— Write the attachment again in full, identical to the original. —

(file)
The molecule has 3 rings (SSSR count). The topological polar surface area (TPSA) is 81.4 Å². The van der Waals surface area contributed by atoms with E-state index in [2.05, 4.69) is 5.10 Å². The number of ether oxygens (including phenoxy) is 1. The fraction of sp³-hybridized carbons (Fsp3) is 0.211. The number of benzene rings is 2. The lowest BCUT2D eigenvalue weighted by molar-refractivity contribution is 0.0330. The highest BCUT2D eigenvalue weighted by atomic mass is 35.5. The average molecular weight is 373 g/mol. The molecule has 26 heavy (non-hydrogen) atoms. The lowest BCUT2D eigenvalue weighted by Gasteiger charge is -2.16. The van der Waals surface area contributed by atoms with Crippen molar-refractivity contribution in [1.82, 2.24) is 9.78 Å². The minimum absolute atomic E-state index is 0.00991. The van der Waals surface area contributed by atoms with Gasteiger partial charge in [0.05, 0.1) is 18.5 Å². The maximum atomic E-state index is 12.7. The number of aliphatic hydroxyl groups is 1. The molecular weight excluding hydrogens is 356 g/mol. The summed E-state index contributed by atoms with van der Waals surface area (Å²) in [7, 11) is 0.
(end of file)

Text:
The molecule has 3 rings (SSSR count). The topological polar surface area (TPSA) is 81.4 Å². The van der Waals surface area contributed by atoms with E-state index in [2.05, 4.69) is 5.10 Å². The number of ether oxygens (including phenoxy) is 1. The fraction of sp³-hybridized carbons (Fsp3) is 0.211. The number of benzene rings is 2. The lowest BCUT2D eigenvalue weighted by molar-refractivity contribution is 0.0330. The highest BCUT2D eigenvalue weighted by atomic mass is 35.5. The average molecular weight is 373 g/mol. The molecule has 26 heavy (non-hydrogen) atoms. The lowest BCUT2D eigenvalue weighted by Gasteiger charge is -2.16. The van der Waals surface area contributed by atoms with Crippen molar-refractivity contribution in [1.82, 2.24) is 9.78 Å². The minimum absolute atomic E-state index is 0.00991. The van der Waals surface area contributed by atoms with Gasteiger partial charge in [0.05, 0.1) is 18.5 Å². The maximum atomic E-state index is 12.7. The number of aliphatic hydroxyl groups is 1. The molecular weight excluding hydrogens is 356 g/mol. The summed E-state index contributed by atoms with van der Waals surface area (Å²) in [7, 11) is 0.